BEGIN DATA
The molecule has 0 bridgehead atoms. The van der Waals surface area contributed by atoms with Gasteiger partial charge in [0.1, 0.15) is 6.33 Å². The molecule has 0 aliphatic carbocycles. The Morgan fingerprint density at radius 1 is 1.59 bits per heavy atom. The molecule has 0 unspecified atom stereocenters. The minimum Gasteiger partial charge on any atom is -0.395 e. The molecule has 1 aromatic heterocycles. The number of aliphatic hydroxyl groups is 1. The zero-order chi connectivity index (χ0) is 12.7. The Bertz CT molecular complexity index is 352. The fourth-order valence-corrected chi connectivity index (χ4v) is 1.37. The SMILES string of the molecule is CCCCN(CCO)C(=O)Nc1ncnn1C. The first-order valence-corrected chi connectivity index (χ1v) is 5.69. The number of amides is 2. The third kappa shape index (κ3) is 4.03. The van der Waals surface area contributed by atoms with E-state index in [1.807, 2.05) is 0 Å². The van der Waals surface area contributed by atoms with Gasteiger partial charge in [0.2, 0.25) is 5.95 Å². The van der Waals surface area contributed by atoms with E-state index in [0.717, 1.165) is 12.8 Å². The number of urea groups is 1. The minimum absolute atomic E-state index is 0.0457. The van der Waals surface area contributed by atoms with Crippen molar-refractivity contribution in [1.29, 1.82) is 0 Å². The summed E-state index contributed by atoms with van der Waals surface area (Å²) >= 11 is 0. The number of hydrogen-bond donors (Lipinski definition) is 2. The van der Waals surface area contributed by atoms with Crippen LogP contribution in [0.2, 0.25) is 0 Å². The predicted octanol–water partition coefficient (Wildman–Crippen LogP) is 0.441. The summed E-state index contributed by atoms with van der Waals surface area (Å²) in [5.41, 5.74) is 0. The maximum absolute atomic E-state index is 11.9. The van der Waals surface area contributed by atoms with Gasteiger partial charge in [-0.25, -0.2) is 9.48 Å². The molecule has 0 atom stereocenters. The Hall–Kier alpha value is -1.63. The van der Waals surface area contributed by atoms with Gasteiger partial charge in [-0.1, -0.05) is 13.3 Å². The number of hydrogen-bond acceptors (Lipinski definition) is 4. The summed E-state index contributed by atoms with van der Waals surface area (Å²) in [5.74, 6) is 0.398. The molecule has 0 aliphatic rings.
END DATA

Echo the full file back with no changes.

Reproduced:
The molecule has 0 bridgehead atoms. The van der Waals surface area contributed by atoms with Gasteiger partial charge in [0.1, 0.15) is 6.33 Å². The molecule has 0 aliphatic carbocycles. The Morgan fingerprint density at radius 1 is 1.59 bits per heavy atom. The molecule has 0 unspecified atom stereocenters. The minimum Gasteiger partial charge on any atom is -0.395 e. The molecule has 1 aromatic heterocycles. The number of aliphatic hydroxyl groups is 1. The zero-order chi connectivity index (χ0) is 12.7. The Bertz CT molecular complexity index is 352. The fourth-order valence-corrected chi connectivity index (χ4v) is 1.37. The SMILES string of the molecule is CCCCN(CCO)C(=O)Nc1ncnn1C. The first-order valence-corrected chi connectivity index (χ1v) is 5.69. The number of amides is 2. The third kappa shape index (κ3) is 4.03. The van der Waals surface area contributed by atoms with E-state index in [1.807, 2.05) is 0 Å². The van der Waals surface area contributed by atoms with Gasteiger partial charge in [0.2, 0.25) is 5.95 Å². The van der Waals surface area contributed by atoms with E-state index in [0.717, 1.165) is 12.8 Å². The number of urea groups is 1. The minimum absolute atomic E-state index is 0.0457. The van der Waals surface area contributed by atoms with Crippen molar-refractivity contribution in [1.29, 1.82) is 0 Å². The summed E-state index contributed by atoms with van der Waals surface area (Å²) >= 11 is 0. The number of hydrogen-bond donors (Lipinski definition) is 2. The van der Waals surface area contributed by atoms with Crippen LogP contribution in [0.2, 0.25) is 0 Å². The predicted octanol–water partition coefficient (Wildman–Crippen LogP) is 0.441. The summed E-state index contributed by atoms with van der Waals surface area (Å²) in [5.41, 5.74) is 0. The maximum absolute atomic E-state index is 11.9. The van der Waals surface area contributed by atoms with Gasteiger partial charge in [-0.25, -0.2) is 9.48 Å². The molecule has 0 atom stereocenters. The Hall–Kier alpha value is -1.63. The van der Waals surface area contributed by atoms with Gasteiger partial charge in [-0.1, -0.05) is 13.3 Å². The number of hydrogen-bond acceptors (Lipinski definition) is 4. The summed E-state index contributed by atoms with van der Waals surface area (Å²) in [5.74, 6) is 0.398. The molecule has 0 aliphatic rings.